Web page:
Located on the Faculty of Health Sciences campus, the institute provides clinical services and its researchers work in the fields of respiratory medicine, tuberculosis (TB), allergies, occupational medicine and dermatology.
In partnership with various departments at UCT, the institute also offers training to students studying towards health professions, and collaborates extensively with training and research institutions both locally and internationally.
“It’s not enough for us at UCT to be the best university in Africa, to be relevant to the world’s needs and to be sustainable as an institution. We also need to be the best for Africa.”
“African-sourced education, research and service is at the heart of our mission as an institution. These words have truly guided you in your work in communities,” said Phakeng.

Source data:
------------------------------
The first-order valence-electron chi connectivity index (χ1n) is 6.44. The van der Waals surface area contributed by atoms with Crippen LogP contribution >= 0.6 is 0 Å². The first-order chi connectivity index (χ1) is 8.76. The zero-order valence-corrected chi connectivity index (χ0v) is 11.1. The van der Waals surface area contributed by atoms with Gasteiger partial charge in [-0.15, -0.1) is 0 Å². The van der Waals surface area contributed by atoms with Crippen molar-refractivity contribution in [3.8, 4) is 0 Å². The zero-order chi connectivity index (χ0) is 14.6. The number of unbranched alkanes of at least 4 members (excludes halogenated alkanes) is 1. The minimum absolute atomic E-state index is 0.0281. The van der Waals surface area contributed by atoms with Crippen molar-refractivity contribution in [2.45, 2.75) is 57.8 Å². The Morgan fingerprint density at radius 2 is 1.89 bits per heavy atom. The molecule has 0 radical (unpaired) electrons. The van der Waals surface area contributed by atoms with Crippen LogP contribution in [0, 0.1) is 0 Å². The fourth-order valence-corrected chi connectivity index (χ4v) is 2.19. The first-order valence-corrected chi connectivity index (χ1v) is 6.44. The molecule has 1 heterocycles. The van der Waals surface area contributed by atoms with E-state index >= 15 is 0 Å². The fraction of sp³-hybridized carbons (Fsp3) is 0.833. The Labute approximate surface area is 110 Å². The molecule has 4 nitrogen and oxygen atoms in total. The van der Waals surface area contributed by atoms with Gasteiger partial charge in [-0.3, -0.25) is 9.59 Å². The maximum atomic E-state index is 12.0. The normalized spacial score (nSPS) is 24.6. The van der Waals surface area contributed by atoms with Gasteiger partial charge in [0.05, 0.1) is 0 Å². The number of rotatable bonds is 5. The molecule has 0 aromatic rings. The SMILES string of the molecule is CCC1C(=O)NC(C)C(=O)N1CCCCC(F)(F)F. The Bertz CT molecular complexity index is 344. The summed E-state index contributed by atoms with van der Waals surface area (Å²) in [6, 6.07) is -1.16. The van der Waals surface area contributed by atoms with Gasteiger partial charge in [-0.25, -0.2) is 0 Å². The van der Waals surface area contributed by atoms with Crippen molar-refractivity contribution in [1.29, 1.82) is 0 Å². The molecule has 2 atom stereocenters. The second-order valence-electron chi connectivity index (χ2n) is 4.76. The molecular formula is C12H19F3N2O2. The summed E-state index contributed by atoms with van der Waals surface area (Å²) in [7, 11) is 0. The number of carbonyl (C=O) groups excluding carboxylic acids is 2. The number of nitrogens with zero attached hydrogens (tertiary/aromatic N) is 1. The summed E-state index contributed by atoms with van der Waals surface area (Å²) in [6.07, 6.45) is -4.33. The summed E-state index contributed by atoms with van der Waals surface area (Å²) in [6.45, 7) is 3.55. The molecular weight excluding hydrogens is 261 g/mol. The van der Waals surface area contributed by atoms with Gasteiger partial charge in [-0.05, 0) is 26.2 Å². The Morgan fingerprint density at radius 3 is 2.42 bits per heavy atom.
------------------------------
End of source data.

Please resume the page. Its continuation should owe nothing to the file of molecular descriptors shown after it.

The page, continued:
“It’s not enough for us as UCT to be the best university in Africa, to be relevant to the world’s needs and to be sustainable as an institution. We also need to be the best for Africa.”
Becoming the best for Africa
The work of researchers in the institute demonstrates that it is continually assisting UCT in its efforts to become the best university in Africa, for Africa, she added.
Phakeng acknowledged and applauded the founder of the Lung Institute, Emeritus Professor Eric Bateman.
“The idea of building a lung institute was itself an innovation that has proven its worth over the years, and it’s a lasting legacy for Prof Bateman’s hard work and creative thinking.”
She also reflected on the excellent work of the six units in the institute, namely the Allergy and Immunology Unit, the Centre for Child and Adolescent Lung Health, the Centre for Lung Infection and Immunity, the Centre for TB Research Innovation, the Knowledge Translation Unit and the Lung Clinical Research Unit.